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Lots of buyers and renters, few sellers: YK housing market

The Yellowknife housing market has stayed hot since May, but realtors are expecting a winter drop-off.

According to Adrian Bell, president of the NWT Association of Realtors, the housing market in Yellowknife picked-up in May and the trend has continued since.

“The thing about a town like Yellowknife is there’s a lot of people who have stable employment, there’s a high percentage of government workers,” said Bell.

Transactions for houses are up to 279 compared with the total reached by October 28 last year of 258. Average house prices are up from $386,777 to just over $410,000. 

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The time a house is on the market is down by nearly a fifth, from 99 days on average last year to an average 81-day stay on the market this year.

One reason houses are selling quicker and for more money, according to Bell, is people are spending more time than before in their house due to the pandemic, and this can make people want to improve their living space.

Lumber mills have also been selling out, as people look to spend on home improvements, Bell said.

He added that with travel being restricted and restaurants being closed for large portions of time, it may have been easier for some people to save for a deposit on a home.


Lack of supply

While more people are buying homes, listings are not increasing. Bell, who is owner of Century 21 Prospect Realty, said he has 40 listings currently in Yellowknife, which is about half as many as he had this time last year.

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Bell said there are a number of factors fuelling Yellowknife’s low housing supply, but said the true cause is “kind of a mystery.”

“There’s not a lot of land available to build on in Yellowknife,” he said. “I think there’s a lot of people who are concerned about the current situation that this may not be a good time to list, but the opposite is true.”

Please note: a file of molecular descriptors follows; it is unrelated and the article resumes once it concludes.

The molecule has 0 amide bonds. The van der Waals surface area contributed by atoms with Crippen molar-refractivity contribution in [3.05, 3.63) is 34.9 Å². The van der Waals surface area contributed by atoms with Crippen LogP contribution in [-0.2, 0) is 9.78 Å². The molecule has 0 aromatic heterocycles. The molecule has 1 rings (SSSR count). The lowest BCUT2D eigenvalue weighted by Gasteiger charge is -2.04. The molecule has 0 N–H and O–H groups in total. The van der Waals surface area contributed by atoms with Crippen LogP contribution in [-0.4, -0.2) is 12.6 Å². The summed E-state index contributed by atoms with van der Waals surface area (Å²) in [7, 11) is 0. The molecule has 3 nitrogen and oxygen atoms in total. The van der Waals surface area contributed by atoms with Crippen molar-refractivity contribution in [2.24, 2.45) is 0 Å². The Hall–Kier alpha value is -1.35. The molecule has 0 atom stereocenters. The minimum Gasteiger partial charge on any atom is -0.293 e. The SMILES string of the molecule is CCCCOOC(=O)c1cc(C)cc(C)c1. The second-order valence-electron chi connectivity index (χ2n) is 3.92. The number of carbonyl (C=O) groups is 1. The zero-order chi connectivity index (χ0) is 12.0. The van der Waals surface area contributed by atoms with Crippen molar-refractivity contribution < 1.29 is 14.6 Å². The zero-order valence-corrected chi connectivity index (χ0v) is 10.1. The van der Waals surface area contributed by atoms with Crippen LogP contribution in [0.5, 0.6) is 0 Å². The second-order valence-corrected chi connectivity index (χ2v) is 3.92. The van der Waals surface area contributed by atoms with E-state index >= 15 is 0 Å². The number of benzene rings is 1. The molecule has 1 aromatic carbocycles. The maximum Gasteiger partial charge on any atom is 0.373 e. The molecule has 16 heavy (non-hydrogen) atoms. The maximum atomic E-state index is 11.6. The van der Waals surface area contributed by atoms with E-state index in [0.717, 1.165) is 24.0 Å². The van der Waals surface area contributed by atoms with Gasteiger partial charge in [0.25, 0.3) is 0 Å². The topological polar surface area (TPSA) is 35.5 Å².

According to the Canada Mortgage and Housing Corporation’s Northern Housing Report, a decrease in first-time homebuyers, high costs of construction and land availability issues resulted in a decline in housing starts.

“Things are kind of in limbo,” said Bell. “The city has a hard time getting land from the GNWT. That’s in large part due to the fact the land-claim process is pretty close to being completed, and that picture needs to be resolved before talks of turning new residential land over to the city.”

Travel restrictions could mean people are unwilling to leave Yellowknife, and people who have secure jobs are “probably staying put,” said Bell.

“Buyers are motivated, but sellers are maybe thinking next year will be better,” he added.


Affordability an issue

While those with secure jobs may be looking to invest in real estate, there’s also an increase in people struggling to find affordable housing. 

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CMHC’s Northern Housing report cited the 2019 NWT Community Survey released by the NWT Bureau of Statistics, found that more than a fifth 3,182 of the 14,760 dwellings in the N.W.T. were considered not affordable — CMHC defines affordable as being able to cover housing costs with 30 per cent of a person’s income.

Over a 10-year period from 2009 to 2019, the proportion of houses with affordability issues more than doubled in Yellowknife, from 14% in 2009 to 29% in 2019.

The number of housing options which are affordable for Yellowknifers had decreased. Graph supplied by CMHC.

Affordability impacts not just buyers but renters as well, according to Christian Arkilley, an analyst with CMHC.

The vacancy rate in Yellowknife dropped from 5.2 per cent in 2018 to 4.2 per cent in 2019, showing a surge in demand for rental units.

“Having a vacancy rate of 4.2 per cent shows there are still units available to rent,” said Arkilley. “But the only problem with people occupying those units is their ability to afford them.”

The average rent for two-bedroom apartment units was $1,744 in 2019, an increase of 2.9 per cent compared to the previous year. That’s more than $500 more expensive than in Whitehorse.

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